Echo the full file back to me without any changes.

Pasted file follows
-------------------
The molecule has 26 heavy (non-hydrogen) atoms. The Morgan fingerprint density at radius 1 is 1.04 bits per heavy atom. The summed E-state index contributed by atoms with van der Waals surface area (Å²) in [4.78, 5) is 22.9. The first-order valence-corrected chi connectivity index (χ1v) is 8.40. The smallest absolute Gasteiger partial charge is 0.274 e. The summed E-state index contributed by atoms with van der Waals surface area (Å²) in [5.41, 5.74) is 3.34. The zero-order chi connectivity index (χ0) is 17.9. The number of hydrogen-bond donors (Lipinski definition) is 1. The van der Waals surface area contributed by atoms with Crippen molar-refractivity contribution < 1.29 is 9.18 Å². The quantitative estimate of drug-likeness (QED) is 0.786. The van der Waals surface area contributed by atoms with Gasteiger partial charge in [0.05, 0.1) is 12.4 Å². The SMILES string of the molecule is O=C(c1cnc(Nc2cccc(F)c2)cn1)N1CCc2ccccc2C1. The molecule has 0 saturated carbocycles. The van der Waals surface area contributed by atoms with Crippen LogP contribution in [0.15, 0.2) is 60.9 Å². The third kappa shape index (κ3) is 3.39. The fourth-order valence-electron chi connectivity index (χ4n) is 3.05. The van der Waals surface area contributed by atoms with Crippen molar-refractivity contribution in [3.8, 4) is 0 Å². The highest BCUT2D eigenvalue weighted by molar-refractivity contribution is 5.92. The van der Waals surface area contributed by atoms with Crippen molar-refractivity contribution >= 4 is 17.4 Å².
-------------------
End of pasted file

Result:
The molecule has 26 heavy (non-hydrogen) atoms. The Morgan fingerprint density at radius 1 is 1.04 bits per heavy atom. The summed E-state index contributed by atoms with van der Waals surface area (Å²) in [4.78, 5) is 22.9. The first-order valence-corrected chi connectivity index (χ1v) is 8.40. The smallest absolute Gasteiger partial charge is 0.274 e. The summed E-state index contributed by atoms with van der Waals surface area (Å²) in [5.41, 5.74) is 3.34. The zero-order chi connectivity index (χ0) is 17.9. The number of hydrogen-bond donors (Lipinski definition) is 1. The van der Waals surface area contributed by atoms with Crippen molar-refractivity contribution < 1.29 is 9.18 Å². The quantitative estimate of drug-likeness (QED) is 0.786. The van der Waals surface area contributed by atoms with Gasteiger partial charge in [0.05, 0.1) is 12.4 Å². The SMILES string of the molecule is O=C(c1cnc(Nc2cccc(F)c2)cn1)N1CCc2ccccc2C1. The molecule has 0 saturated carbocycles. The van der Waals surface area contributed by atoms with Crippen LogP contribution in [0.15, 0.2) is 60.9 Å². The third kappa shape index (κ3) is 3.39. The fourth-order valence-electron chi connectivity index (χ4n) is 3.05. The van der Waals surface area contributed by atoms with Crippen molar-refractivity contribution in [3.8, 4) is 0 Å². The highest BCUT2D eigenvalue weighted by molar-refractivity contribution is 5.92. The van der Waals surface area contributed by atoms with Crippen molar-refractivity contribution >= 4 is 17.4 Å².